Mexican butcher shop opens in Brookline

In October 2008, Jose, Gabriel, Luis and Pancho Berumen-Cruz came to visit a cousin in Beechview. The four brothers had a landscaping business in Indianapolis but it was not doing so well.

Their business was one of 300, all competing for clients who, increasingly, "decided they would cut their own lawns," said Gabriel's wife, Missy.

During their visit, they met their cousin's Mexican friends and drove around the city, inspired by what they didn't see. Where were the big-box Mexican groceries? Where did Mexicans shop for food around here? Weren't there any carnicerias? (Carniceria is Spanish for butcher shop.)

A year later, the brothers had rented a storefront in Brookline and last week, after three months of satisfying all the codes and regulations, they opened Las Palmas Carniceria, a new grocery and meat market, with Missy Berumen behind the counter.

In Indianapolis, she had worked at the registration desk in a hospital. The brothers have been learning on the fly, too. They hired Jorge Aviles to be their full-time butcher and brother Luis has trained with him.

They made a lucky swap to get started: A man who had operated a grocery in Indianapolis just happened to need landscaping equipment.

Las Palmas, at 700 Brookline Blvd., is now one of about five in the city that sells groceries from Latin America. All are small and none has gone as heavy on the meat as Las Palmas has. Its offerings include chili-marinated meats, pork skin in vinegar, chicken feet and fajita meat with peppers and onions mixed in, ready for cooking. The produce, besides apples, oranges, melons and mangoes, includes tomatillos, cilantro, cactus and habanero, poblano, serrano and jalapeno peppers.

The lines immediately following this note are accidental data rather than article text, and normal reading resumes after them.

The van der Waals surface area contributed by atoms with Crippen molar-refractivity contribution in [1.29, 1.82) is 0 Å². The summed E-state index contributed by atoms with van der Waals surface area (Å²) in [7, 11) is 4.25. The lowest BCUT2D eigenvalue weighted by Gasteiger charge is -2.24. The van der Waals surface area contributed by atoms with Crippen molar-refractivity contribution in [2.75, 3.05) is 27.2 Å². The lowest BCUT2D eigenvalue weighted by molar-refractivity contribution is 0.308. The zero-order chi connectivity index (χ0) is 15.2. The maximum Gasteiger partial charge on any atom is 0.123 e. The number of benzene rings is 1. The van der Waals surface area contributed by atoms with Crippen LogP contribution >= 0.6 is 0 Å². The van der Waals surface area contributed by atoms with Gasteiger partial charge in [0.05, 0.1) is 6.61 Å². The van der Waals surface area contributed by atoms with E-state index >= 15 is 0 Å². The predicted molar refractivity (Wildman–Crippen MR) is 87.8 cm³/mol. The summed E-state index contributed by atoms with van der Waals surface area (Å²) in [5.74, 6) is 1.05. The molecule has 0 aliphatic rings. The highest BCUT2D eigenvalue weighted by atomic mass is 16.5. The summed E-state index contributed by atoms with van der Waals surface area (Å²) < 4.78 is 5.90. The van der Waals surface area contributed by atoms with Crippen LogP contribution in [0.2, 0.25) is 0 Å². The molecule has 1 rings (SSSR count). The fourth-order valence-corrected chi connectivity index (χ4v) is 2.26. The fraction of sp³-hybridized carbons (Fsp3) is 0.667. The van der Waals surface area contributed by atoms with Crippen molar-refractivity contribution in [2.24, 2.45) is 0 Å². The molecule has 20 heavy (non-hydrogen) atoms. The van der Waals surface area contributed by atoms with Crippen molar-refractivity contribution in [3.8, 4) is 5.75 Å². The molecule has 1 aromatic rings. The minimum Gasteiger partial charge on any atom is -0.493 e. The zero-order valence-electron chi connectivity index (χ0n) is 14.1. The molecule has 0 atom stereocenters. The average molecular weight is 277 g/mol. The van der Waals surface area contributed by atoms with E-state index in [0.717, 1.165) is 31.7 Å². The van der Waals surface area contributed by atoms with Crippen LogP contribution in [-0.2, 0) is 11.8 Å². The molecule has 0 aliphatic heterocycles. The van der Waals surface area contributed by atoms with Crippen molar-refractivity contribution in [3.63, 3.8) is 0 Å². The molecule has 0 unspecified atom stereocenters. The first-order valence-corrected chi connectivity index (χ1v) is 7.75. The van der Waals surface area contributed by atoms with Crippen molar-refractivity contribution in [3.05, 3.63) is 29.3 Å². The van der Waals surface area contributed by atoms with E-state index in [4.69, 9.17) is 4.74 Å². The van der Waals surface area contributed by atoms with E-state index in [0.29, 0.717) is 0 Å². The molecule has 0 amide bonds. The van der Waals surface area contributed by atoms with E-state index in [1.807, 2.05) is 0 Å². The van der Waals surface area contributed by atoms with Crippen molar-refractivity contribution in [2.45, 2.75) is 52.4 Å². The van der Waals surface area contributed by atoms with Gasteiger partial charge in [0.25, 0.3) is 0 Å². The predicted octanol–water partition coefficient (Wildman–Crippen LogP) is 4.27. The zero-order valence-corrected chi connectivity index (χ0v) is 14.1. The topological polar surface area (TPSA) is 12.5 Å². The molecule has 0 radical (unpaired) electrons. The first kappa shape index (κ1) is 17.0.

The store stocks corn husks for tamales and harina flour and a lot of the same groceries you can find at mainstream supermarkets, such as black beans.

The inventory is still spare. Some shelves are bare. Two of the brothers made an inventory run to Chicago this week.

"In Indianapolis, they have Wal-Mart-sized Mexican grocery stores," said Ms. Berumen. "We realize this is not a Mexican area, so [while] this is Mexican-based store, there is room for more. We are happy to take suggestions."

Pittsburgh's Latino population, and Mexican in particular, has grown since Nick DiCio opened Reyna Foods in the Strip District in 1987 to corner the market for 15 years. The Census counted 11,166 in Allegheny County in 2000, and 17,743 in 2008, but some advocates have said many people are not counted, and the number of undocumented people can only be estimated.

Pittsburgh's first Spanish-language newspaper, La Jornada Latina, began publishing in February and has a monthly circulation of 6,000.

Besides Reyna, Beechview now has three stores that stock Latin American food products -- Tienda La Jimenez, Veracruz and the Beechview Market. Samantha and Saul Franco opened a second Tienda La Jimenez in Oakland in September.

The Berumen-Cruz brothers looked for a location in Beechview, but none of the available locations was deep enough, said Gabriel. Las Palmas occupies what used to be a Blockbuster Video store.

The word of mouth is spreading. "Even Americans who come in say this is something they need here," said Ms. Berumen.

When Kathy Borelli walked in the other day, her face transformed, from pinched and red in the blowing snow to a glow. "Isn't this wonderful," she said, walking past the cashier's station, down an aisle of rice and beans and back to where Mr. Aviles and Luis Berumen-Cruz stood behind a panoply of meats. "Oh, to have a butcher," she said. "Thirty-five years ago, there were three butcher shops, and there was nothing you couldn't get on the boulevard.

"This is wonderful, and even the produce. The other day I needed parsley and I had to get in the car."

She smiled at the butchers and said, "I'll get tonight's dinner."

Diana Nelson Jones can be reached at or 412-263-1626. Read her City Walkabout blog at


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